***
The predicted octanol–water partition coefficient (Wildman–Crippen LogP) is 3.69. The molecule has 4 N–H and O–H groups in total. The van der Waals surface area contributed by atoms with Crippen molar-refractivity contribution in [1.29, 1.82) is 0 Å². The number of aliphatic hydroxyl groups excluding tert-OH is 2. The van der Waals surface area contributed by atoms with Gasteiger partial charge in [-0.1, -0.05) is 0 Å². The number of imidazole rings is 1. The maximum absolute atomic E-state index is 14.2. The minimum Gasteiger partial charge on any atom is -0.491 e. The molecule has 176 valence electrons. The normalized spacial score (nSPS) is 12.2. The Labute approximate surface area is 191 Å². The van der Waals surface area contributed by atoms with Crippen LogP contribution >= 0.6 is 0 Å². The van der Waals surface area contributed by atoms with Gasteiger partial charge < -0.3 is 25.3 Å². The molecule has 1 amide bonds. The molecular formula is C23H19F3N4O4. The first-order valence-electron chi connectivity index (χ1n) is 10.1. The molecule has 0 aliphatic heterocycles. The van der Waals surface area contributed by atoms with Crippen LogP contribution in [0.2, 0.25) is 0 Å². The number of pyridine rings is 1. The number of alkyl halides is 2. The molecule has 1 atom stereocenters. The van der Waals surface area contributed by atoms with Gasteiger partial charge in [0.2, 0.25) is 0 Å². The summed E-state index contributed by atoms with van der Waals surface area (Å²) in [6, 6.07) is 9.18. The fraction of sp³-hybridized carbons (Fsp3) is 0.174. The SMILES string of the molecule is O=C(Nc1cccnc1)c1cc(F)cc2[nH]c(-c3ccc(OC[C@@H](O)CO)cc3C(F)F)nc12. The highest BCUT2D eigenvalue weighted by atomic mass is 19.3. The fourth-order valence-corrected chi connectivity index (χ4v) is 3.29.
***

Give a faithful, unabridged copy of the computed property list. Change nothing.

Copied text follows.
The predicted octanol–water partition coefficient (Wildman–Crippen LogP) is 3.69. The molecule has 4 N–H and O–H groups in total. The van der Waals surface area contributed by atoms with Crippen molar-refractivity contribution in [1.29, 1.82) is 0 Å². The number of aliphatic hydroxyl groups excluding tert-OH is 2. The van der Waals surface area contributed by atoms with Gasteiger partial charge in [-0.1, -0.05) is 0 Å². The number of imidazole rings is 1. The maximum absolute atomic E-state index is 14.2. The minimum Gasteiger partial charge on any atom is -0.491 e. The molecule has 176 valence electrons. The normalized spacial score (nSPS) is 12.2. The Labute approximate surface area is 191 Å². The van der Waals surface area contributed by atoms with Crippen LogP contribution >= 0.6 is 0 Å². The van der Waals surface area contributed by atoms with Gasteiger partial charge < -0.3 is 25.3 Å². The molecule has 1 amide bonds. The molecular formula is C23H19F3N4O4. The first-order valence-electron chi connectivity index (χ1n) is 10.1. The molecule has 0 aliphatic heterocycles. The van der Waals surface area contributed by atoms with Crippen LogP contribution in [0.2, 0.25) is 0 Å². The number of pyridine rings is 1. The number of alkyl halides is 2. The molecule has 1 atom stereocenters. The van der Waals surface area contributed by atoms with Gasteiger partial charge in [0.2, 0.25) is 0 Å². The summed E-state index contributed by atoms with van der Waals surface area (Å²) in [6, 6.07) is 9.18. The fraction of sp³-hybridized carbons (Fsp3) is 0.174. The SMILES string of the molecule is O=C(Nc1cccnc1)c1cc(F)cc2[nH]c(-c3ccc(OC[C@@H](O)CO)cc3C(F)F)nc12. The highest BCUT2D eigenvalue weighted by atomic mass is 19.3. The fourth-order valence-corrected chi connectivity index (χ4v) is 3.29.